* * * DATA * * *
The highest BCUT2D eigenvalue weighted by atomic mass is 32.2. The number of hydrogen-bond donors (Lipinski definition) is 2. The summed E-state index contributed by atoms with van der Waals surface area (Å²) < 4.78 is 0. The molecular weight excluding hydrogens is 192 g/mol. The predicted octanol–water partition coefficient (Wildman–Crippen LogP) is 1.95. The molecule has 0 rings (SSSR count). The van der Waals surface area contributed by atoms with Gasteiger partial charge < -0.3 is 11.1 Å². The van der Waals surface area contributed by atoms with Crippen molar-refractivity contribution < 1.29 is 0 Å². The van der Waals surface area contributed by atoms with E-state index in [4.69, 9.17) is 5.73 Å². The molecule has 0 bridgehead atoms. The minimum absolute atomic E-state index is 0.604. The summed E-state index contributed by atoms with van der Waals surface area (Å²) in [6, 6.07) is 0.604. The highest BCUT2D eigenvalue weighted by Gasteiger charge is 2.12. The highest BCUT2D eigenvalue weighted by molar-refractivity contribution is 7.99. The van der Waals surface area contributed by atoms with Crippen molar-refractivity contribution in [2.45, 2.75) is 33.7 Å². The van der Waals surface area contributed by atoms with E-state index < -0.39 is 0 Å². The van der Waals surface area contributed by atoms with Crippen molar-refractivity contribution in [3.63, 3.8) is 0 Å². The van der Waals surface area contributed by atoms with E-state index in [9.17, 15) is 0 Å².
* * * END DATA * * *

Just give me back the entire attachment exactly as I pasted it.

The highest BCUT2D eigenvalue weighted by atomic mass is 32.2. The number of hydrogen-bond donors (Lipinski definition) is 2. The summed E-state index contributed by atoms with van der Waals surface area (Å²) < 4.78 is 0. The molecular weight excluding hydrogens is 192 g/mol. The predicted octanol–water partition coefficient (Wildman–Crippen LogP) is 1.95. The molecule has 0 rings (SSSR count). The van der Waals surface area contributed by atoms with Gasteiger partial charge < -0.3 is 11.1 Å². The van der Waals surface area contributed by atoms with Crippen molar-refractivity contribution < 1.29 is 0 Å². The van der Waals surface area contributed by atoms with E-state index in [4.69, 9.17) is 5.73 Å². The molecule has 0 bridgehead atoms. The minimum absolute atomic E-state index is 0.604. The summed E-state index contributed by atoms with van der Waals surface area (Å²) in [6, 6.07) is 0.604. The highest BCUT2D eigenvalue weighted by Gasteiger charge is 2.12. The highest BCUT2D eigenvalue weighted by molar-refractivity contribution is 7.99. The van der Waals surface area contributed by atoms with Crippen molar-refractivity contribution in [2.45, 2.75) is 33.7 Å². The van der Waals surface area contributed by atoms with E-state index < -0.39 is 0 Å². The van der Waals surface area contributed by atoms with Crippen molar-refractivity contribution in [3.63, 3.8) is 0 Å². The van der Waals surface area contributed by atoms with E-state index in [9.17, 15) is 0 Å².